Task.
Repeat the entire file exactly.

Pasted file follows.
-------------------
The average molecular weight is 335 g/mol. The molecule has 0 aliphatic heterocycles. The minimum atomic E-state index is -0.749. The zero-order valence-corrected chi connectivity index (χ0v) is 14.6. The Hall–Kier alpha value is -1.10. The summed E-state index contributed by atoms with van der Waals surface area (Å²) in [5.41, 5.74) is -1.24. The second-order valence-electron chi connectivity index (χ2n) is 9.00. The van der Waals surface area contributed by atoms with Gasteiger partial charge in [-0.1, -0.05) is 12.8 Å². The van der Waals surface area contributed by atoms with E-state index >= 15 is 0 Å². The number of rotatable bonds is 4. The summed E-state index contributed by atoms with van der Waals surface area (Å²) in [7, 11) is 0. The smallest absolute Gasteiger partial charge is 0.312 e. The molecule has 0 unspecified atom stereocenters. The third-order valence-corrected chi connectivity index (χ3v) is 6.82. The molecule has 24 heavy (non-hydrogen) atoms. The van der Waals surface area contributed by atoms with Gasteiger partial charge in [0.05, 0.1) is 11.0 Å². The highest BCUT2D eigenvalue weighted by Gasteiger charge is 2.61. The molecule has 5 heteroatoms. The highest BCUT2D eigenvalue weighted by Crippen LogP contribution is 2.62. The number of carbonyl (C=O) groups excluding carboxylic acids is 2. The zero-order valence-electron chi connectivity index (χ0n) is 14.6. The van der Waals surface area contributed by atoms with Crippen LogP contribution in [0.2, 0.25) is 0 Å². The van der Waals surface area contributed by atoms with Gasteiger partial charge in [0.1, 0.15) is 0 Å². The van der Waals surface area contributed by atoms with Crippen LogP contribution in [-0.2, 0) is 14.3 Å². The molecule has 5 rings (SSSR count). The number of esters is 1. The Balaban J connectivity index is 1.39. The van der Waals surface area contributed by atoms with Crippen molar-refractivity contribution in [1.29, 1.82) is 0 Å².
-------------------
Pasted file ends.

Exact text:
The average molecular weight is 335 g/mol. The molecule has 0 aliphatic heterocycles. The minimum atomic E-state index is -0.749. The zero-order valence-corrected chi connectivity index (χ0v) is 14.6. The Hall–Kier alpha value is -1.10. The summed E-state index contributed by atoms with van der Waals surface area (Å²) in [5.41, 5.74) is -1.24. The second-order valence-electron chi connectivity index (χ2n) is 9.00. The van der Waals surface area contributed by atoms with Gasteiger partial charge in [-0.1, -0.05) is 12.8 Å². The van der Waals surface area contributed by atoms with E-state index >= 15 is 0 Å². The number of rotatable bonds is 4. The summed E-state index contributed by atoms with van der Waals surface area (Å²) in [7, 11) is 0. The smallest absolute Gasteiger partial charge is 0.312 e. The molecule has 0 unspecified atom stereocenters. The third-order valence-corrected chi connectivity index (χ3v) is 6.82. The molecule has 24 heavy (non-hydrogen) atoms. The van der Waals surface area contributed by atoms with Gasteiger partial charge in [0.05, 0.1) is 11.0 Å². The highest BCUT2D eigenvalue weighted by Gasteiger charge is 2.61. The molecule has 5 heteroatoms. The highest BCUT2D eigenvalue weighted by Crippen LogP contribution is 2.62. The number of carbonyl (C=O) groups excluding carboxylic acids is 2. The zero-order valence-electron chi connectivity index (χ0n) is 14.6. The van der Waals surface area contributed by atoms with Crippen LogP contribution in [0.2, 0.25) is 0 Å². The van der Waals surface area contributed by atoms with Gasteiger partial charge in [0.1, 0.15) is 0 Å². The van der Waals surface area contributed by atoms with Crippen LogP contribution in [-0.2, 0) is 14.3 Å². The molecule has 5 rings (SSSR count). The number of esters is 1. The Balaban J connectivity index is 1.39. The van der Waals surface area contributed by atoms with Crippen molar-refractivity contribution in [1.29, 1.82) is 0 Å².